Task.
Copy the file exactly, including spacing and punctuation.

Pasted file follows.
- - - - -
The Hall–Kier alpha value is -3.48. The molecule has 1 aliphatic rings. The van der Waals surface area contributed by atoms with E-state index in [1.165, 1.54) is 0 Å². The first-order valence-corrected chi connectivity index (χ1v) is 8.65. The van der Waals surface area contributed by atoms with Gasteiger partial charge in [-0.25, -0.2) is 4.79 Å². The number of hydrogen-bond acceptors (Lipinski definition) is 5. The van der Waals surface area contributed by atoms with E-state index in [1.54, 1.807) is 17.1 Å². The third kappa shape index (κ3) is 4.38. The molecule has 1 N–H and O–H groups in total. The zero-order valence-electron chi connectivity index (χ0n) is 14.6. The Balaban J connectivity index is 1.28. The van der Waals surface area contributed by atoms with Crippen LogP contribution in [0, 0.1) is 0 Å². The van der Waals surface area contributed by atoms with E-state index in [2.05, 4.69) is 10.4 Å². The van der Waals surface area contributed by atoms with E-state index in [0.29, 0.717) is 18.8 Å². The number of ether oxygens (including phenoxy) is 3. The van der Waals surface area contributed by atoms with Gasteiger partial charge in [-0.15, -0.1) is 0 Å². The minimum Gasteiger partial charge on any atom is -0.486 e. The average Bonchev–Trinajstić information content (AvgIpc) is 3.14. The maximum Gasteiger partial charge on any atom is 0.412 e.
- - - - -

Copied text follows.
The Hall–Kier alpha value is -3.48. The molecule has 1 aliphatic rings. The van der Waals surface area contributed by atoms with E-state index in [1.165, 1.54) is 0 Å². The first-order valence-corrected chi connectivity index (χ1v) is 8.65. The van der Waals surface area contributed by atoms with Gasteiger partial charge in [-0.25, -0.2) is 4.79 Å². The number of hydrogen-bond acceptors (Lipinski definition) is 5. The van der Waals surface area contributed by atoms with E-state index in [1.54, 1.807) is 17.1 Å². The third kappa shape index (κ3) is 4.38. The molecule has 1 N–H and O–H groups in total. The zero-order valence-electron chi connectivity index (χ0n) is 14.6. The Balaban J connectivity index is 1.28. The van der Waals surface area contributed by atoms with Crippen LogP contribution in [0, 0.1) is 0 Å². The van der Waals surface area contributed by atoms with E-state index in [2.05, 4.69) is 10.4 Å². The van der Waals surface area contributed by atoms with E-state index in [0.29, 0.717) is 18.8 Å². The number of ether oxygens (including phenoxy) is 3. The van der Waals surface area contributed by atoms with Gasteiger partial charge in [-0.15, -0.1) is 0 Å². The minimum Gasteiger partial charge on any atom is -0.486 e. The average Bonchev–Trinajstić information content (AvgIpc) is 3.14. The maximum Gasteiger partial charge on any atom is 0.412 e.